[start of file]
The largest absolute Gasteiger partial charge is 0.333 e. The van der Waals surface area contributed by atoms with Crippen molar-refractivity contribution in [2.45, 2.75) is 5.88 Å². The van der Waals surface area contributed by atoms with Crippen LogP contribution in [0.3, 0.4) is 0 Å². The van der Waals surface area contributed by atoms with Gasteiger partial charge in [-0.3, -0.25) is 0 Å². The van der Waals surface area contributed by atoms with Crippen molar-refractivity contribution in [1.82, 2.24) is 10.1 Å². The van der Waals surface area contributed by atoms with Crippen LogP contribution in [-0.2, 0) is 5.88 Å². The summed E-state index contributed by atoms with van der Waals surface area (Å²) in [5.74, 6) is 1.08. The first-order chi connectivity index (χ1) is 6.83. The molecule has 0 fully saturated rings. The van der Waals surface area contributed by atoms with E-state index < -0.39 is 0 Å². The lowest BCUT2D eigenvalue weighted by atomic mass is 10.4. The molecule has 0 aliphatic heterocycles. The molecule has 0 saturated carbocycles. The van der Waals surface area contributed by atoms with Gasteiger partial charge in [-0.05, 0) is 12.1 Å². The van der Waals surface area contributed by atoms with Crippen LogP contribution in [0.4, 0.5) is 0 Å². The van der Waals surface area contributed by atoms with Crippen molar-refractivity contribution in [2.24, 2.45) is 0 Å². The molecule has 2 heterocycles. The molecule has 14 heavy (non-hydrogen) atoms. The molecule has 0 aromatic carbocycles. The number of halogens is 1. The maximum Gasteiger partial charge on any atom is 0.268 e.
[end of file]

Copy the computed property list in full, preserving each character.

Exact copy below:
The largest absolute Gasteiger partial charge is 0.333 e. The van der Waals surface area contributed by atoms with Crippen molar-refractivity contribution in [2.45, 2.75) is 5.88 Å². The van der Waals surface area contributed by atoms with Crippen LogP contribution in [0.3, 0.4) is 0 Å². The van der Waals surface area contributed by atoms with Gasteiger partial charge in [-0.3, -0.25) is 0 Å². The van der Waals surface area contributed by atoms with Crippen molar-refractivity contribution in [1.82, 2.24) is 10.1 Å². The van der Waals surface area contributed by atoms with Crippen LogP contribution in [-0.2, 0) is 5.88 Å². The summed E-state index contributed by atoms with van der Waals surface area (Å²) in [5.74, 6) is 1.08. The first-order chi connectivity index (χ1) is 6.83. The molecule has 0 fully saturated rings. The van der Waals surface area contributed by atoms with E-state index < -0.39 is 0 Å². The lowest BCUT2D eigenvalue weighted by atomic mass is 10.4. The molecule has 0 aliphatic heterocycles. The molecule has 0 saturated carbocycles. The van der Waals surface area contributed by atoms with Gasteiger partial charge in [-0.05, 0) is 12.1 Å². The van der Waals surface area contributed by atoms with Crippen LogP contribution in [0.4, 0.5) is 0 Å². The van der Waals surface area contributed by atoms with Crippen molar-refractivity contribution in [2.24, 2.45) is 0 Å². The molecule has 2 heterocycles. The molecule has 14 heavy (non-hydrogen) atoms. The molecule has 0 aromatic carbocycles. The number of halogens is 1. The maximum Gasteiger partial charge on any atom is 0.268 e.